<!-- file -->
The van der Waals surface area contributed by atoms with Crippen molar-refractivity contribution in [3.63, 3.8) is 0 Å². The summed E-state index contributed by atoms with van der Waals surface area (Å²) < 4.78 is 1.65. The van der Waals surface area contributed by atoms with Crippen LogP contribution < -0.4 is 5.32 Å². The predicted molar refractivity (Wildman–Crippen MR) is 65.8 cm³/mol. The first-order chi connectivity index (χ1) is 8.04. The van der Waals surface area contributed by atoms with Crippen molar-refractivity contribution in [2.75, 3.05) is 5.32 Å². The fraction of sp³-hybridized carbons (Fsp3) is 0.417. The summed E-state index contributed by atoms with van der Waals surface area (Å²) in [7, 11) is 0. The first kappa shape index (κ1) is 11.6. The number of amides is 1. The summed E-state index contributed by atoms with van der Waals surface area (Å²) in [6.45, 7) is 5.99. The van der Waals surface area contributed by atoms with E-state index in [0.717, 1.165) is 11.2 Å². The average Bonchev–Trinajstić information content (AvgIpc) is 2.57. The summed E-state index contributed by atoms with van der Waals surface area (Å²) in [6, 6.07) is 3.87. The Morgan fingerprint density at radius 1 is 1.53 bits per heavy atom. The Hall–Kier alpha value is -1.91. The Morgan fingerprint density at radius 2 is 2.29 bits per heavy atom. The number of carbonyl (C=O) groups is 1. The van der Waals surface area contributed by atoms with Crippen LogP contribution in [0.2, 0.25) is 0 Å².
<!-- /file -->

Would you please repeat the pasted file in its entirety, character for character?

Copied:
The van der Waals surface area contributed by atoms with Crippen molar-refractivity contribution in [3.63, 3.8) is 0 Å². The summed E-state index contributed by atoms with van der Waals surface area (Å²) < 4.78 is 1.65. The van der Waals surface area contributed by atoms with Crippen LogP contribution < -0.4 is 5.32 Å². The predicted molar refractivity (Wildman–Crippen MR) is 65.8 cm³/mol. The first-order chi connectivity index (χ1) is 8.04. The van der Waals surface area contributed by atoms with Crippen molar-refractivity contribution in [2.75, 3.05) is 5.32 Å². The fraction of sp³-hybridized carbons (Fsp3) is 0.417. The summed E-state index contributed by atoms with van der Waals surface area (Å²) in [7, 11) is 0. The first kappa shape index (κ1) is 11.6. The number of amides is 1. The summed E-state index contributed by atoms with van der Waals surface area (Å²) in [6.45, 7) is 5.99. The van der Waals surface area contributed by atoms with E-state index in [0.717, 1.165) is 11.2 Å². The average Bonchev–Trinajstić information content (AvgIpc) is 2.57. The summed E-state index contributed by atoms with van der Waals surface area (Å²) in [6, 6.07) is 3.87. The Morgan fingerprint density at radius 1 is 1.53 bits per heavy atom. The Hall–Kier alpha value is -1.91. The Morgan fingerprint density at radius 2 is 2.29 bits per heavy atom. The number of carbonyl (C=O) groups is 1. The van der Waals surface area contributed by atoms with Crippen LogP contribution in [0.2, 0.25) is 0 Å².